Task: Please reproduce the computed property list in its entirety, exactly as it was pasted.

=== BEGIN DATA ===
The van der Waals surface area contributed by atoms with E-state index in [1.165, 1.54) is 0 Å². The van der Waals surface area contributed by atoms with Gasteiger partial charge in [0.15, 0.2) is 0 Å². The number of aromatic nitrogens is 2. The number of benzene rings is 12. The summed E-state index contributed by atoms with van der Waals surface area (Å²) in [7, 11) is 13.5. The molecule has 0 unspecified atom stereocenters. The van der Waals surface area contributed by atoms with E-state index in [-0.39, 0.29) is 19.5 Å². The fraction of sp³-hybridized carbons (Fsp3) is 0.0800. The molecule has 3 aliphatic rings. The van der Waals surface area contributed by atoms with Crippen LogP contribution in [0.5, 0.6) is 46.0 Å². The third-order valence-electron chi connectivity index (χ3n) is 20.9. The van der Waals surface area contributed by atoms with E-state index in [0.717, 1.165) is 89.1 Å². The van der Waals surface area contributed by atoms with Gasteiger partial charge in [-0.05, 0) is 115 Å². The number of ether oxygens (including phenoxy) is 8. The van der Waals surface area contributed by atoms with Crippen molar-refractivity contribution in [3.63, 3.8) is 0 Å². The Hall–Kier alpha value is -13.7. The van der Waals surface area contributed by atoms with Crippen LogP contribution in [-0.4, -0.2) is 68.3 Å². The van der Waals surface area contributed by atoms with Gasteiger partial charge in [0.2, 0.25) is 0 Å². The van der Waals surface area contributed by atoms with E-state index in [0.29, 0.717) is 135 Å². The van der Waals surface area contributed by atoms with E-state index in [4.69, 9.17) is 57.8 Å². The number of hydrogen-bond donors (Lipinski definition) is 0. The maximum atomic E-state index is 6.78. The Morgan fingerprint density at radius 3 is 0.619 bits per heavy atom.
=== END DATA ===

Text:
The van der Waals surface area contributed by atoms with E-state index in [1.165, 1.54) is 0 Å². The van der Waals surface area contributed by atoms with Gasteiger partial charge in [0.15, 0.2) is 0 Å². The number of aromatic nitrogens is 2. The number of benzene rings is 12. The summed E-state index contributed by atoms with van der Waals surface area (Å²) in [7, 11) is 13.5. The molecule has 0 unspecified atom stereocenters. The van der Waals surface area contributed by atoms with E-state index in [-0.39, 0.29) is 19.5 Å². The fraction of sp³-hybridized carbons (Fsp3) is 0.0800. The molecule has 3 aliphatic rings. The van der Waals surface area contributed by atoms with Crippen LogP contribution in [0.5, 0.6) is 46.0 Å². The third-order valence-electron chi connectivity index (χ3n) is 20.9. The van der Waals surface area contributed by atoms with E-state index in [0.717, 1.165) is 89.1 Å². The van der Waals surface area contributed by atoms with Gasteiger partial charge in [-0.05, 0) is 115 Å². The number of ether oxygens (including phenoxy) is 8. The van der Waals surface area contributed by atoms with Crippen molar-refractivity contribution in [3.63, 3.8) is 0 Å². The Hall–Kier alpha value is -13.7. The van der Waals surface area contributed by atoms with Crippen LogP contribution in [-0.4, -0.2) is 68.3 Å². The van der Waals surface area contributed by atoms with Gasteiger partial charge in [0.2, 0.25) is 0 Å². The van der Waals surface area contributed by atoms with E-state index in [0.29, 0.717) is 135 Å². The van der Waals surface area contributed by atoms with E-state index in [4.69, 9.17) is 57.8 Å². The number of hydrogen-bond donors (Lipinski definition) is 0. The maximum atomic E-state index is 6.78. The Morgan fingerprint density at radius 3 is 0.619 bits per heavy atom.